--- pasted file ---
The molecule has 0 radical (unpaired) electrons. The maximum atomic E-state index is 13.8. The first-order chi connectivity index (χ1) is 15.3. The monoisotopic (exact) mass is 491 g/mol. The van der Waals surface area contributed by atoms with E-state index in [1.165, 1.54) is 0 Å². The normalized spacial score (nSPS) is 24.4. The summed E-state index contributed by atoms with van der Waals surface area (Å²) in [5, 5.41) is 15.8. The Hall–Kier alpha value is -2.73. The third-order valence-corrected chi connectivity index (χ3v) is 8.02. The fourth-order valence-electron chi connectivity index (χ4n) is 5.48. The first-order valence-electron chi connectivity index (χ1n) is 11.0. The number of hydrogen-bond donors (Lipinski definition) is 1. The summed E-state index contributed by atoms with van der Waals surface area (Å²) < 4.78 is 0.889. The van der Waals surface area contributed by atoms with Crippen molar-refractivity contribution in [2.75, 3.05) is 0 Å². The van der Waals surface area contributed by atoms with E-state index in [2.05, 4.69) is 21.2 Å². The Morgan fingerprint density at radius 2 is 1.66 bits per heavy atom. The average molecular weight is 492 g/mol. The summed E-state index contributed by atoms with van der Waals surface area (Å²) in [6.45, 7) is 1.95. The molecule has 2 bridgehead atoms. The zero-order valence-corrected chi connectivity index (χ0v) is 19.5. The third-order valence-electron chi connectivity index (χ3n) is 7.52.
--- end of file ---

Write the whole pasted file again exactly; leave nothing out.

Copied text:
The molecule has 0 radical (unpaired) electrons. The maximum atomic E-state index is 13.8. The first-order chi connectivity index (χ1) is 15.3. The monoisotopic (exact) mass is 491 g/mol. The van der Waals surface area contributed by atoms with E-state index in [1.165, 1.54) is 0 Å². The normalized spacial score (nSPS) is 24.4. The summed E-state index contributed by atoms with van der Waals surface area (Å²) in [5, 5.41) is 15.8. The Hall–Kier alpha value is -2.73. The third-order valence-corrected chi connectivity index (χ3v) is 8.02. The fourth-order valence-electron chi connectivity index (χ4n) is 5.48. The first-order valence-electron chi connectivity index (χ1n) is 11.0. The number of hydrogen-bond donors (Lipinski definition) is 1. The summed E-state index contributed by atoms with van der Waals surface area (Å²) < 4.78 is 0.889. The van der Waals surface area contributed by atoms with Crippen molar-refractivity contribution in [2.75, 3.05) is 0 Å². The van der Waals surface area contributed by atoms with E-state index in [2.05, 4.69) is 21.2 Å². The Morgan fingerprint density at radius 2 is 1.66 bits per heavy atom. The average molecular weight is 492 g/mol. The summed E-state index contributed by atoms with van der Waals surface area (Å²) in [6.45, 7) is 1.95. The molecule has 2 bridgehead atoms. The zero-order valence-corrected chi connectivity index (χ0v) is 19.5. The third-order valence-electron chi connectivity index (χ3n) is 7.52.